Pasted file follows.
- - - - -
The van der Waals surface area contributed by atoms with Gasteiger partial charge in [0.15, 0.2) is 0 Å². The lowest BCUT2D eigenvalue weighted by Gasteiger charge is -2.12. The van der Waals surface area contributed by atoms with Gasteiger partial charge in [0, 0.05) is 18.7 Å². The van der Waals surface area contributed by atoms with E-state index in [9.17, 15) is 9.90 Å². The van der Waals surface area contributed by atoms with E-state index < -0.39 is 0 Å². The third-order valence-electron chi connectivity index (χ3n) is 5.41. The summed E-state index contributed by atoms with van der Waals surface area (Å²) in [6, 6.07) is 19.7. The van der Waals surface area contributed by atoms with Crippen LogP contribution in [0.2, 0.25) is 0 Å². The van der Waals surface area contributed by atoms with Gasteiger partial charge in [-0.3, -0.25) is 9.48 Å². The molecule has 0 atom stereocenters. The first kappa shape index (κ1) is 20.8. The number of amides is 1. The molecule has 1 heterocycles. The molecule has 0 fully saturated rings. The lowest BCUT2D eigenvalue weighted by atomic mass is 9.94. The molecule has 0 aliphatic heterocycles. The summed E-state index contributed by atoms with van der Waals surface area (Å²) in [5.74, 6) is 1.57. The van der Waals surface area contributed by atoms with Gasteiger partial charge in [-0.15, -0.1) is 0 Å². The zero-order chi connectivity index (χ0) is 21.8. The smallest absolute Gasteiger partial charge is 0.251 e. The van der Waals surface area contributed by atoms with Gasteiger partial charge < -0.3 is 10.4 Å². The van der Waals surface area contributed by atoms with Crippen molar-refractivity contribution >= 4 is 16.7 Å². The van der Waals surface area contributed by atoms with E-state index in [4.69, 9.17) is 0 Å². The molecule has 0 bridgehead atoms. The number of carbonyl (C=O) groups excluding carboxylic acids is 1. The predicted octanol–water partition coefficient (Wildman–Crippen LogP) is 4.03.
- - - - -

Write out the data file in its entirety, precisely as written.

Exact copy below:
The van der Waals surface area contributed by atoms with Gasteiger partial charge in [0.15, 0.2) is 0 Å². The lowest BCUT2D eigenvalue weighted by Gasteiger charge is -2.12. The van der Waals surface area contributed by atoms with Gasteiger partial charge in [0, 0.05) is 18.7 Å². The van der Waals surface area contributed by atoms with E-state index in [9.17, 15) is 9.90 Å². The van der Waals surface area contributed by atoms with E-state index < -0.39 is 0 Å². The third-order valence-electron chi connectivity index (χ3n) is 5.41. The summed E-state index contributed by atoms with van der Waals surface area (Å²) in [6, 6.07) is 19.7. The van der Waals surface area contributed by atoms with Crippen LogP contribution in [0.2, 0.25) is 0 Å². The van der Waals surface area contributed by atoms with Gasteiger partial charge in [-0.3, -0.25) is 9.48 Å². The molecule has 0 atom stereocenters. The first kappa shape index (κ1) is 20.8. The number of amides is 1. The molecule has 1 heterocycles. The molecule has 0 fully saturated rings. The lowest BCUT2D eigenvalue weighted by atomic mass is 9.94. The molecule has 0 aliphatic heterocycles. The summed E-state index contributed by atoms with van der Waals surface area (Å²) in [5.74, 6) is 1.57. The van der Waals surface area contributed by atoms with Gasteiger partial charge in [-0.15, -0.1) is 0 Å². The zero-order chi connectivity index (χ0) is 21.8. The smallest absolute Gasteiger partial charge is 0.251 e. The van der Waals surface area contributed by atoms with Gasteiger partial charge < -0.3 is 10.4 Å². The van der Waals surface area contributed by atoms with Crippen molar-refractivity contribution >= 4 is 16.7 Å². The van der Waals surface area contributed by atoms with E-state index in [4.69, 9.17) is 0 Å². The molecule has 0 bridgehead atoms. The number of carbonyl (C=O) groups excluding carboxylic acids is 1. The predicted octanol–water partition coefficient (Wildman–Crippen LogP) is 4.03.